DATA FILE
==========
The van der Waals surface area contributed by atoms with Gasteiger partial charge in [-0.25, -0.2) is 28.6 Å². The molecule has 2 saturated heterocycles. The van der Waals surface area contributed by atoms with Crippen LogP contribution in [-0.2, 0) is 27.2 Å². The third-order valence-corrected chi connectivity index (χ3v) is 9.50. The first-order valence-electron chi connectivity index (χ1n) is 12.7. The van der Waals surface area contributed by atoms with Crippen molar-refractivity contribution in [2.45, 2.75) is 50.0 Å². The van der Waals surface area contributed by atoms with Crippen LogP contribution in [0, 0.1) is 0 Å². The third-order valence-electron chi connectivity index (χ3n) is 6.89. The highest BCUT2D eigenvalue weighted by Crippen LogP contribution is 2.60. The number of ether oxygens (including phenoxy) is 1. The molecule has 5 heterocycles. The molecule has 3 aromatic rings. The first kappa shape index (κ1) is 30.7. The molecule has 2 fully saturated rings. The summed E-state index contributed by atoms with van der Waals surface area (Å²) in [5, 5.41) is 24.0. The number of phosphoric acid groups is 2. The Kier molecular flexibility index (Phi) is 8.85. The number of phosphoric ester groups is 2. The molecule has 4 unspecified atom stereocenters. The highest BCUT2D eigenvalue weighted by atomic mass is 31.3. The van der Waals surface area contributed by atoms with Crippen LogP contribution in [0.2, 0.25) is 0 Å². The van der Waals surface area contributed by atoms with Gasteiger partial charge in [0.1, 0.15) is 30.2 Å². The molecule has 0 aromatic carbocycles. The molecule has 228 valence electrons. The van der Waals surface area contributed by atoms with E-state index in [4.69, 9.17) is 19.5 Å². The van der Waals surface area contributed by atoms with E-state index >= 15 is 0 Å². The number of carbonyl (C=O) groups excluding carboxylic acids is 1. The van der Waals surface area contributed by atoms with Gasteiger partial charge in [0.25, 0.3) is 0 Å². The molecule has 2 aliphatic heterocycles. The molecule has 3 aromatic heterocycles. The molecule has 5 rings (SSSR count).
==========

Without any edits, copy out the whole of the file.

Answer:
The van der Waals surface area contributed by atoms with Gasteiger partial charge in [-0.25, -0.2) is 28.6 Å². The molecule has 2 saturated heterocycles. The van der Waals surface area contributed by atoms with Crippen LogP contribution in [-0.2, 0) is 27.2 Å². The third-order valence-corrected chi connectivity index (χ3v) is 9.50. The first-order valence-electron chi connectivity index (χ1n) is 12.7. The van der Waals surface area contributed by atoms with Crippen molar-refractivity contribution in [2.45, 2.75) is 50.0 Å². The van der Waals surface area contributed by atoms with Crippen LogP contribution in [0, 0.1) is 0 Å². The third-order valence-electron chi connectivity index (χ3n) is 6.89. The highest BCUT2D eigenvalue weighted by Crippen LogP contribution is 2.60. The number of ether oxygens (including phenoxy) is 1. The molecule has 5 heterocycles. The molecule has 3 aromatic rings. The first kappa shape index (κ1) is 30.7. The molecule has 2 fully saturated rings. The summed E-state index contributed by atoms with van der Waals surface area (Å²) in [5, 5.41) is 24.0. The number of phosphoric acid groups is 2. The Kier molecular flexibility index (Phi) is 8.85. The number of phosphoric ester groups is 2. The molecule has 4 unspecified atom stereocenters. The highest BCUT2D eigenvalue weighted by atomic mass is 31.3. The van der Waals surface area contributed by atoms with Crippen LogP contribution in [0.2, 0.25) is 0 Å². The van der Waals surface area contributed by atoms with Gasteiger partial charge in [0.1, 0.15) is 30.2 Å². The molecule has 0 aromatic carbocycles. The molecule has 228 valence electrons. The van der Waals surface area contributed by atoms with E-state index in [4.69, 9.17) is 19.5 Å². The van der Waals surface area contributed by atoms with E-state index >= 15 is 0 Å². The number of carbonyl (C=O) groups excluding carboxylic acids is 1. The van der Waals surface area contributed by atoms with Gasteiger partial charge in [0.25, 0.3) is 0 Å². The molecule has 2 aliphatic heterocycles. The molecule has 3 aromatic heterocycles. The molecule has 5 rings (SSSR count).